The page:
Selma, Alabama, provided the perfect opportunity for civil rights organization such as the Southern Christian Leadership Conference (SCLC) and the Student Nonviolent Coordinating Committee (SNCC) to stage a nonviolent campaign on the issue of voting rights. The city of Selma had 15,000 African Americans of voting age but only 355 were registered to vote. Furthermore, the city's board of registers used blatantly racist tactics to keep African Americans off the voting rolls. SNCC and SCLC leaders decided to lead a march from Selma to Montgomery, the capital of Alabama, to protest the gross disenfranchisement of African Americans.
On March 7, 1965, more than 500 marchers attempted to cross the Edmund Pettis Bridge, when state troopers confronted them and demanded that they turn around. The marchers halted facing the troopers, and the troopers advanced on the marchers, attacking them with nightsticks and tear gas. SNCC leader John Lewis was clubbed in the head and suffered a skull fracture. Images of the attacks on the peaceful marchers were broadcast throughout the country, and the incident became known as “Bloody Sunday.” Two days later, Martin Luther King, Jr., led a group of protestors on another march from Selma. When police confronted them, however, they knelt in prayer and turned around.
In his address to Congress on March 15, President Johnson used stirring oratory to create support for voting rights legislation. He spoke of events in Selma as a historic moment and continually pressed the right to vote as a fundamental American right, proclaiming, “Every American citizen must have an equal right to vote.” He stressed that denying the right to vote to African Americans cheapened the ideals of America for everyone.
The Voting Rights Act passed both houses of Congress with bipartisan support. On August 6, 1965, President Johnson signed the Voting Rights Act. The act outlawed practices, such as literacy tests, that had been used to keep African Americans from registering to vote. The Justice Department gained the power to intervene where discriminatory practices had kept less than 50 percent of eligible voters from registering to vote. If this intervention failed to fix the situation, federal registers could take over the local voting systems.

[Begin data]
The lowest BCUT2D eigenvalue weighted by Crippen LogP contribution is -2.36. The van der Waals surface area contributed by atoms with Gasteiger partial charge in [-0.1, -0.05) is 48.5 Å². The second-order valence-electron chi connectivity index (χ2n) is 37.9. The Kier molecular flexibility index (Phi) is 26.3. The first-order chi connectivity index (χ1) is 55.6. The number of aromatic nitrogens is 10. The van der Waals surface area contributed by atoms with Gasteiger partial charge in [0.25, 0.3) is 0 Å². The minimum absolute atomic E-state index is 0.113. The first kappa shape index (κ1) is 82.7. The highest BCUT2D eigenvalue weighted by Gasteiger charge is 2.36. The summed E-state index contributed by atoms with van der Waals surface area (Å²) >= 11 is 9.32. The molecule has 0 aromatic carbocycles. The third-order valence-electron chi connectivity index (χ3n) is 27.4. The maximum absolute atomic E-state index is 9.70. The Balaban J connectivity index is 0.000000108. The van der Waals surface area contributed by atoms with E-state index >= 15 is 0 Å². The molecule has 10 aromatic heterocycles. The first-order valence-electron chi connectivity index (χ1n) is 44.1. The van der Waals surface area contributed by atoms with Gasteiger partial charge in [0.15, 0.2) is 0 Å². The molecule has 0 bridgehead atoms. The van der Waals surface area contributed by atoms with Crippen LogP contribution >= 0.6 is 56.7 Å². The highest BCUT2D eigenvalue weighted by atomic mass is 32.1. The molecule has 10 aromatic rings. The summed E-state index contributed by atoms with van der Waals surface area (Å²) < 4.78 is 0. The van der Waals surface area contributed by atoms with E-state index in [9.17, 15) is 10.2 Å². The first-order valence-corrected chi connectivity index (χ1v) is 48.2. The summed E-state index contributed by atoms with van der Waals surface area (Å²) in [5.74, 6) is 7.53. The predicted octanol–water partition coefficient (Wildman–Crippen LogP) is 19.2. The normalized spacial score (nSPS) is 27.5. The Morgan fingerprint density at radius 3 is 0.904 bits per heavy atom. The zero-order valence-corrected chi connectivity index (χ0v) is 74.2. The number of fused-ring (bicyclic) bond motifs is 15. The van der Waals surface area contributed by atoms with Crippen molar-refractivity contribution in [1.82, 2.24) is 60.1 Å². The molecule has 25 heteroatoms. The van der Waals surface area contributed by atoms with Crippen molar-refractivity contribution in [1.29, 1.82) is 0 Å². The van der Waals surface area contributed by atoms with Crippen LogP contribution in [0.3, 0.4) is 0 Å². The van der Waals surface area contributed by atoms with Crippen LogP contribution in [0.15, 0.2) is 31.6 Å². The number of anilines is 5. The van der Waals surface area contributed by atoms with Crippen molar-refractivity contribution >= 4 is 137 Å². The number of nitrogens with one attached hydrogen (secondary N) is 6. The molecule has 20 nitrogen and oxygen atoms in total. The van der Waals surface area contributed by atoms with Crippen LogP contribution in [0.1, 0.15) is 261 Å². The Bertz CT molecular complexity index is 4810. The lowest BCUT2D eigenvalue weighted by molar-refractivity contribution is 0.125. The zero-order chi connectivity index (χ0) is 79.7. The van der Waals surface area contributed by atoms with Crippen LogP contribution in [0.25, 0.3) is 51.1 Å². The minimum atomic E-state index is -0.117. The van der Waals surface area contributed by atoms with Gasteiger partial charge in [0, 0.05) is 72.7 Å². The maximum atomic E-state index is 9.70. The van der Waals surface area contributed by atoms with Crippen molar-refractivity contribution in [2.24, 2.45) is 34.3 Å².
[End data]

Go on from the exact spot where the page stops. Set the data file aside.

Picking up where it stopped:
President Johnson, the master legislator, pushed for the passage of a strong bill to end the disenfranchisement of African Americans in the South. Together with the Civil Rights Act of 1964, the Voting Rights Act effectively ended the systematic segregation of the South.
Led by Rev. Martin Luther King, Jr., thousands of peaceful protesters marched over several days from Selma to Montgomery, Alabama, in reaction to the police murder of activist Jimmie Lee Jackson as well as to highlight civil rights efforts in the state. This was actually the third attempt to complete the March; the first ended in the notorious “Bloody Sunday” attack of protesters by Alabama state troopers, and the second, “Turnaround Tuesday,” ended when MLK led the crowd back in compliance with a court order. The third March followed after a federal judge ruled the marchers’ First Amendment right to protest could not be infringed, allowing the marchers to proceed without being hindered by law enforcement. Widely televised with particular media attention on “Bloody Sunday,” the series of marches was successful in bringing national attention to civil rights issues in the state and led to Johnson’s proposal of the 1965 Voting Rights Act.
Johnson signs the Elementary and Secondary Education Act.
Johnson sends U.S. marines to the Dominican Republic to protect U.S. citizens after a military coup and resulting Dominican Civil War.